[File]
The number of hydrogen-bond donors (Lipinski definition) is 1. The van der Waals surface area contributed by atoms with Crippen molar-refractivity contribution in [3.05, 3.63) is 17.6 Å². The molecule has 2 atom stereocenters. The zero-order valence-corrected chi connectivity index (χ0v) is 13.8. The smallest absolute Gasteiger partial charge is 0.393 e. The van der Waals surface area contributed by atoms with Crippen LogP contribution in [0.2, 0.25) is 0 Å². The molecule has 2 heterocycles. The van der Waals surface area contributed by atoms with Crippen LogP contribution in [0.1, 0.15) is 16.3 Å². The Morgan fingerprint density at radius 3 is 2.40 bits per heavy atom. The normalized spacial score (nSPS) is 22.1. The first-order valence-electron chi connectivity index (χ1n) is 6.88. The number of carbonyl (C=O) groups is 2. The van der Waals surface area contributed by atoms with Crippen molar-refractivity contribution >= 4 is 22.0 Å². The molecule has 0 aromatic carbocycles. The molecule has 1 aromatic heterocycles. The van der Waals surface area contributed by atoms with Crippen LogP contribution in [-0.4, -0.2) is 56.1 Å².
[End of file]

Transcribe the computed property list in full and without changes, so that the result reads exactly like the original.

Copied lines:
The number of hydrogen-bond donors (Lipinski definition) is 1. The van der Waals surface area contributed by atoms with Crippen molar-refractivity contribution in [3.05, 3.63) is 17.6 Å². The molecule has 2 atom stereocenters. The zero-order valence-corrected chi connectivity index (χ0v) is 13.8. The smallest absolute Gasteiger partial charge is 0.393 e. The van der Waals surface area contributed by atoms with Crippen LogP contribution in [0.2, 0.25) is 0 Å². The molecule has 2 heterocycles. The van der Waals surface area contributed by atoms with Crippen LogP contribution in [0.1, 0.15) is 16.3 Å². The Morgan fingerprint density at radius 3 is 2.40 bits per heavy atom. The normalized spacial score (nSPS) is 22.1. The first-order valence-electron chi connectivity index (χ1n) is 6.88. The number of carbonyl (C=O) groups is 2. The van der Waals surface area contributed by atoms with Crippen molar-refractivity contribution >= 4 is 22.0 Å². The molecule has 0 aromatic carbocycles. The molecule has 1 aromatic heterocycles. The van der Waals surface area contributed by atoms with Crippen LogP contribution in [-0.4, -0.2) is 56.1 Å².